But his stature of an ‘equal partner’ in the Bihar NDA has been diminished ever since he re-joined the NDA in 2017 to form the government with the help of the BJP. As the BJP increased its vote share in the 2019 Lok Sabha elections, the saffron outfit adopted an aggressive posture to increase its popularity by consolidating the non-Muslim votes.

The Muslim voters’ preference has also changed with the changing equations between the JD(U) and the BJP. Kumar enjoyed support of the Muslim community in the 2015 assembly elections mainly because of his association with the RJD and Congress as part of the Grand Alliance. The JD(U) had secured nearly 17 per cent votes which also counts the traditional votes of the RJD-Congress combine, including the Muslims, whereas the BJP had garnered 24 per cent votes on its own.

In the 2019 Lok Sabha elections, the JD(U) and BJP contested on 17 seats each out of 40 Lok Sabha seats in Bihar, leaving six for the Lok Janshakti Party (LJP). The BJP won all the 17 seats it contested while the JD(U) won 16 seats and the LJP six seats. The contribution of the Muslims in the JD(U) vote share was almost negligible because its lone Muslim candidate from Kishanganj, Syed Mahmood Ashraf, lost to Congress nominee Dr Muhammad Javed.

This time, the JDU and BJP are contesting on almost equal seats. While the BJP has no Muslim face in the list of 110 seats it is contesting, the JD(U) has fielded altogether 11 candidates from the Muslim community and 18 from the Yadav caste out of the 115 seats of its quota. Kumar has made a sagacious attempt to consolidate his Extremely Backward Caste (EBC) vote base while trying to make a dent into the Muslim-Yadav combination, the bedrock of RJD’s support base.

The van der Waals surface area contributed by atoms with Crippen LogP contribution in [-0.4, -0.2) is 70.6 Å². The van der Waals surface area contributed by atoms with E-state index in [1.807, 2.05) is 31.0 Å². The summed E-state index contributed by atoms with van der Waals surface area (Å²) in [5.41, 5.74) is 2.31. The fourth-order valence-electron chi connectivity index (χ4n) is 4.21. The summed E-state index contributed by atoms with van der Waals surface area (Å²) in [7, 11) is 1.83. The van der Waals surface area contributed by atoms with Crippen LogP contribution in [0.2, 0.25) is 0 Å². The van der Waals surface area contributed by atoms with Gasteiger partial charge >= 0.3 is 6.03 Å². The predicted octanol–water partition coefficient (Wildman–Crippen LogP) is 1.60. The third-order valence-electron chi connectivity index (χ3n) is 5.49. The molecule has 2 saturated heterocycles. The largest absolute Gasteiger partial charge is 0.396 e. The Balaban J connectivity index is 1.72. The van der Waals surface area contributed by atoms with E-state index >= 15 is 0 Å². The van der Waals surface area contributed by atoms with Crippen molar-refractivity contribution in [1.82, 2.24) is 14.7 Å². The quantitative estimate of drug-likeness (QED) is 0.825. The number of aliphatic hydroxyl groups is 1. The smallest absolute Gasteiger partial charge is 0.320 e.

But the JD(U) does not have any prominent Muslim face like it had in the past. The JD(U) had successfully tried to drive a wedge in the Muslim monolith in 2005 when it had roped in backward Muslim leaders like Ali Anwar, Ejaz Ali and others. Anwar was leader of the All India Pasmanda Muslim Mahaz, a body championing the cause of the backward Muslims. Anwar was rewarded with Rajya Sabha nominations twice for his untiring efforts to woo the votes of the backward Muslims.

At present, the JD(U) has only one Muslim face, Ghulam Rasool Baliyawi, but his stature is too weak to make any considerable influence on the Muslim vote bank.